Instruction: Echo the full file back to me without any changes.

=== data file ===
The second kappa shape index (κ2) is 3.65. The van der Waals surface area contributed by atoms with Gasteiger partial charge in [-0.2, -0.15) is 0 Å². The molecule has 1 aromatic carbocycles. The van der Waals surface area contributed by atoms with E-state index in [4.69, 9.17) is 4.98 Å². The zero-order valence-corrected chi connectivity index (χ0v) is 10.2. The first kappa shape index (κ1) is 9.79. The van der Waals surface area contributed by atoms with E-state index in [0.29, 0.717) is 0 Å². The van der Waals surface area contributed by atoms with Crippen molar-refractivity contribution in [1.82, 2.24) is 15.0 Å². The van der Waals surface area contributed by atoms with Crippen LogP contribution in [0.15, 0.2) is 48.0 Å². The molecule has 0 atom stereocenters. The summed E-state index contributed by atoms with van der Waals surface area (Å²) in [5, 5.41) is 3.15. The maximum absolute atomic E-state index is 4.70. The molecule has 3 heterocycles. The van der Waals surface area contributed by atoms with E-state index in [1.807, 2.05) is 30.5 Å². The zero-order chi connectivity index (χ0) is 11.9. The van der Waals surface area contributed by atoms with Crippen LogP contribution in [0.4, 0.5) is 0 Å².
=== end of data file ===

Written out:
The second kappa shape index (κ2) is 3.65. The van der Waals surface area contributed by atoms with Gasteiger partial charge in [-0.2, -0.15) is 0 Å². The molecule has 1 aromatic carbocycles. The van der Waals surface area contributed by atoms with E-state index in [4.69, 9.17) is 4.98 Å². The zero-order valence-corrected chi connectivity index (χ0v) is 10.2. The first kappa shape index (κ1) is 9.79. The van der Waals surface area contributed by atoms with E-state index in [0.29, 0.717) is 0 Å². The van der Waals surface area contributed by atoms with Crippen molar-refractivity contribution in [1.82, 2.24) is 15.0 Å². The van der Waals surface area contributed by atoms with Crippen LogP contribution in [0.15, 0.2) is 48.0 Å². The molecule has 0 atom stereocenters. The summed E-state index contributed by atoms with van der Waals surface area (Å²) in [5, 5.41) is 3.15. The maximum absolute atomic E-state index is 4.70. The molecule has 3 heterocycles. The van der Waals surface area contributed by atoms with E-state index in [1.807, 2.05) is 30.5 Å². The zero-order chi connectivity index (χ0) is 11.9. The van der Waals surface area contributed by atoms with Crippen LogP contribution in [0.4, 0.5) is 0 Å².